The History of Rosehip Seed Oil
The ancient Egyptians, Mayans and Native Americans used Rosehip Oil, due to its healing properties.
When we think of Egyptians, the most famous beauty Cleopatra comes to mind. Cleopatra probably included Rosehip Oil in her beauty routine?
About Rosehip Seed Oil
Rosehip seed Oil comes from the “hips” which are small fruit seeds found behind the flowers.
Rosehip Seed Oil has a subtle woody smell and the colour can range from a deep golden hue to a rich red-orange.
It is known as a dry oil, which means that it is non-greasy, super light and easily absorbed.
As with all oils, it is best to choose cold pressed oils (also known as virgin) as this extraction method ensures no heat is used that will destroy some of the nutrients the plant has to offer.
The magic of Rosehip Seed Oil
Rosehip seed oil is extremely high in essential fatty acids - Palmitic Acid 3-5%, Stearic Acid 1-3%, Oleic Acid 13-17%, Linoleic Acid 42-49%, Linolenic Acid 28-36%
The essential fatty acids in Rosehip seed oil can help reduce scarring and promote skin regeneration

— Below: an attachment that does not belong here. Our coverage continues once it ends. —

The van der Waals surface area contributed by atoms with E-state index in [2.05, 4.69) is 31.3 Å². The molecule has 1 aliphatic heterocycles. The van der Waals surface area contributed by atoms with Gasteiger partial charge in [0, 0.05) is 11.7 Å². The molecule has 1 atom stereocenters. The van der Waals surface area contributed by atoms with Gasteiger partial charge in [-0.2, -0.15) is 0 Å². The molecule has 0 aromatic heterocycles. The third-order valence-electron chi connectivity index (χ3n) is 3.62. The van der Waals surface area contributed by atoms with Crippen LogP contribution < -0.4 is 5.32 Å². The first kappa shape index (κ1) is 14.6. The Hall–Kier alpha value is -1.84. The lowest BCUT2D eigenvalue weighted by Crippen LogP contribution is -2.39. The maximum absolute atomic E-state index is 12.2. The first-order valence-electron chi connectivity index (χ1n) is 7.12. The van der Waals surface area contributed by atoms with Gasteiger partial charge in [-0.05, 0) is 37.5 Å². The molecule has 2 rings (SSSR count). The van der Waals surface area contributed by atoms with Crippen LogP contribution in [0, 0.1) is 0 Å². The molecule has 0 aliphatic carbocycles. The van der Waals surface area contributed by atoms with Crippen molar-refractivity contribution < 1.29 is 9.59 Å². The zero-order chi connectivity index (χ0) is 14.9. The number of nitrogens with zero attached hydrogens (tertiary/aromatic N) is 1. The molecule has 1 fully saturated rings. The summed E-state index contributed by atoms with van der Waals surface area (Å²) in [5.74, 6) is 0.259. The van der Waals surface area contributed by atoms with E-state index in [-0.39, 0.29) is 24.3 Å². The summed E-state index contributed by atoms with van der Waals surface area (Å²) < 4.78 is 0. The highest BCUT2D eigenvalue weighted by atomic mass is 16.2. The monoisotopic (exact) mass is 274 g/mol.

Rosehip seed oil is high in Vitamin C which helps to reduce fine lines and wrinkles by stimulating collagen production
Rosehip seed oil is also high in vitamin A.
Vitamin A is a powerful antioxidant as it promotes firmer, smoother skin.
Although rosehip seed oil does have anti-inflammatory properties and is high in linoleic acid, it can be too stimulating for acne prone skin.
Good For Combating signs of ageing, scarring, hyper-pigmentation.
How to Use Rosehip Seed Oil
- Prep the skin by cleansing with Satin Smooth Cleanser or Mild Cleansing Gel
- Softly press 2-3 drops of Rosehip Seed Oil into your skin until it has absorbed (don’t forget your neck & décolletage)
- Once absorbed you can apply a moisturiser over the top. We suggest Moisturising Day Cream for the morning and Nourishing Night Cream for the evening.